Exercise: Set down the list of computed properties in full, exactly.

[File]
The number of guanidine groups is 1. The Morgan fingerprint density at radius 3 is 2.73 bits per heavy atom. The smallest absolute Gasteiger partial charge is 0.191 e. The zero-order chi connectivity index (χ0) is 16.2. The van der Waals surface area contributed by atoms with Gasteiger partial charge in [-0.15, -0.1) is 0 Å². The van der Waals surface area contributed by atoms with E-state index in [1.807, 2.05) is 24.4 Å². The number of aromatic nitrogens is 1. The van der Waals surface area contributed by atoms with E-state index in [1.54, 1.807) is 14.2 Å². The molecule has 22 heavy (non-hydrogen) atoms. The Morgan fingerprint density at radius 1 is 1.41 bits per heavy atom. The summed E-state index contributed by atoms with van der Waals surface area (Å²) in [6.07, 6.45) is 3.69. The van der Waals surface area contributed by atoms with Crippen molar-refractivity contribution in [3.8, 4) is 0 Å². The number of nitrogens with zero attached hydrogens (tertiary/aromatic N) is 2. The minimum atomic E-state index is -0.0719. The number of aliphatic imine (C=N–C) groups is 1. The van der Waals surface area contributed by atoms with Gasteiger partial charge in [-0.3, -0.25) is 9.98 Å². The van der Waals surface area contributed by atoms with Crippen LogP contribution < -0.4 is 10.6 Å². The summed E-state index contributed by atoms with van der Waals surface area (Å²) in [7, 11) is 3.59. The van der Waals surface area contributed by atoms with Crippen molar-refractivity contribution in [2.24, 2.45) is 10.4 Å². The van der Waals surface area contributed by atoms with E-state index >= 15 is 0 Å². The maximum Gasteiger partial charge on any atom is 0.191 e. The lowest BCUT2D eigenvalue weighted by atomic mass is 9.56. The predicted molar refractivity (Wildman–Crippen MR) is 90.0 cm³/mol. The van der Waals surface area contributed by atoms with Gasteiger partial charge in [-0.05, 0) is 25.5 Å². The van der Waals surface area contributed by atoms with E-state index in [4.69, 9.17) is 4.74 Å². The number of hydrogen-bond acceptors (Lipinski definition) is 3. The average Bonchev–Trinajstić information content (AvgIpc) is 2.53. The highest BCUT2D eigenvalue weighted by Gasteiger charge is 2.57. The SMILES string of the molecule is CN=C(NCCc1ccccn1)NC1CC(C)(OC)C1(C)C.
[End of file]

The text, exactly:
The number of guanidine groups is 1. The Morgan fingerprint density at radius 3 is 2.73 bits per heavy atom. The smallest absolute Gasteiger partial charge is 0.191 e. The zero-order chi connectivity index (χ0) is 16.2. The van der Waals surface area contributed by atoms with Gasteiger partial charge in [-0.15, -0.1) is 0 Å². The van der Waals surface area contributed by atoms with E-state index in [1.807, 2.05) is 24.4 Å². The number of aromatic nitrogens is 1. The van der Waals surface area contributed by atoms with E-state index in [1.54, 1.807) is 14.2 Å². The molecule has 22 heavy (non-hydrogen) atoms. The Morgan fingerprint density at radius 1 is 1.41 bits per heavy atom. The summed E-state index contributed by atoms with van der Waals surface area (Å²) in [6.07, 6.45) is 3.69. The van der Waals surface area contributed by atoms with Crippen molar-refractivity contribution in [3.8, 4) is 0 Å². The number of nitrogens with zero attached hydrogens (tertiary/aromatic N) is 2. The minimum atomic E-state index is -0.0719. The number of aliphatic imine (C=N–C) groups is 1. The van der Waals surface area contributed by atoms with Gasteiger partial charge in [-0.3, -0.25) is 9.98 Å². The van der Waals surface area contributed by atoms with Crippen LogP contribution < -0.4 is 10.6 Å². The summed E-state index contributed by atoms with van der Waals surface area (Å²) in [7, 11) is 3.59. The van der Waals surface area contributed by atoms with Crippen molar-refractivity contribution in [2.24, 2.45) is 10.4 Å². The van der Waals surface area contributed by atoms with E-state index >= 15 is 0 Å². The maximum Gasteiger partial charge on any atom is 0.191 e. The lowest BCUT2D eigenvalue weighted by atomic mass is 9.56. The predicted molar refractivity (Wildman–Crippen MR) is 90.0 cm³/mol. The van der Waals surface area contributed by atoms with Gasteiger partial charge in [-0.05, 0) is 25.5 Å². The van der Waals surface area contributed by atoms with E-state index in [4.69, 9.17) is 4.74 Å². The number of hydrogen-bond acceptors (Lipinski definition) is 3. The average Bonchev–Trinajstić information content (AvgIpc) is 2.53. The highest BCUT2D eigenvalue weighted by Gasteiger charge is 2.57. The SMILES string of the molecule is CN=C(NCCc1ccccn1)NC1CC(C)(OC)C1(C)C.